Synovial sarcomas usually metastasize after >5 years: a multicenter retrospective analysis with minimum follow-up of 10 years for survivors.

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Ressource 1Télécharger: serval:BIB_C5D5CDA44B37.P001 (288.73 [Ko])
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ID Serval
serval:BIB_C5D5CDA44B37
Type
Article: article d'un périodique ou d'un magazine.
Collection
Publications
Titre
Synovial sarcomas usually metastasize after >5 years: a multicenter retrospective analysis with minimum follow-up of 10 years for survivors.
Périodique
Annals of Oncology
Auteur(s)
Krieg A.H., Hefti F., Speth B.M., Jundt G., Guillou L., Exner U.G., von Hochstetter A.R., Cserhati M.D., Fuchs B., Mouhsine E., Kaelin A., Klenke F.M., Siebenrock K.A.
ISSN
1569-8041 (Electronic)
ISSN-L
0923-7534
Statut éditorial
Publié
Date de publication
2011
Volume
22
Numéro
2
Pages
458-467
Langue
anglais
Résumé
Background: Synovial sarcoma (SS) is a malignant soft tissue sarcoma with a poor prognosis because of late local recurrence and distant metastases. To our knowledge, no studies have minimum follow-up of 10 years that evaluate long-term outcomes for survivors.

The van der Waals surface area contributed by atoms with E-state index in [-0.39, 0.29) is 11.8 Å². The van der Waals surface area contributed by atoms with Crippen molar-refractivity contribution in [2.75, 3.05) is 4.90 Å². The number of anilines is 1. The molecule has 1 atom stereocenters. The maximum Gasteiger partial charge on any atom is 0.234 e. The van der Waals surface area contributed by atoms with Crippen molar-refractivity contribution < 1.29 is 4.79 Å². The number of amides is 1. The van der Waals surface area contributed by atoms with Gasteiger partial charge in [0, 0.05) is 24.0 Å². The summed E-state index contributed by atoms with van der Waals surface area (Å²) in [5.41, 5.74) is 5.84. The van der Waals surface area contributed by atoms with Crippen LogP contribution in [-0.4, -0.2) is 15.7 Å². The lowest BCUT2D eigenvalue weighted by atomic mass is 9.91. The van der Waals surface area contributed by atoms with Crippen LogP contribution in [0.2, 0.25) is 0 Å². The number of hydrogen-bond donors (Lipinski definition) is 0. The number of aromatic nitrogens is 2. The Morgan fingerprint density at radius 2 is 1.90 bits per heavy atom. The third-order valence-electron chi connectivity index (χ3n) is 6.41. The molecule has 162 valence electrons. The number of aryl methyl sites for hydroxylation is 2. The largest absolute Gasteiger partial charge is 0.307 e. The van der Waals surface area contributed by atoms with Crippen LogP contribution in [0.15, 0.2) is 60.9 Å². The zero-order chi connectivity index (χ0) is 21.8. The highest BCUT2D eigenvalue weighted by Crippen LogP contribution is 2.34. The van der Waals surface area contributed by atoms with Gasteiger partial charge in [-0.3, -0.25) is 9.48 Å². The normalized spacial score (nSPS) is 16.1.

Patients and methods: Data on 62 patients who had been treated for SS from 1968 to 1999 were studied retrospectively in a multicenter study. Mean follow-up of living patients was 17.2 years and of dead patients 7.7 years.
Results: Mean age at diagnosis was 35.4 years (range 6-82 years). Overall survival was 38.7%. The 5-year survival was 74.2%; 10-year survival was 61.2%; and 15-year survival was 46.5%. Fifteen patients (24%) died of disease after 10 years of follow-up. Local recurrence occurred after a mean of 3.6 years (range 0.5-14.9 years) and metastases at a mean of 5.7 years (range 0.5-16.3 years). Only four patients were treated technically correctly with a planned biopsy followed by a wide resection or amputation. Factors associated with significantly worse prognosis included larger tumor size, metastases at the time of diagnosis, high-grade histology, trunk-related disease, and lack of wide resection as primary surgical treatment.
Conclusions: In SS, metastases develop late with high mortality. Patients with SS should be followed for >10 years.
Pubmed
Web of science
Open Access
Oui
Création de la notice
22/03/2011 9:44
Dernière modification de la notice
25/09/2019 7:10
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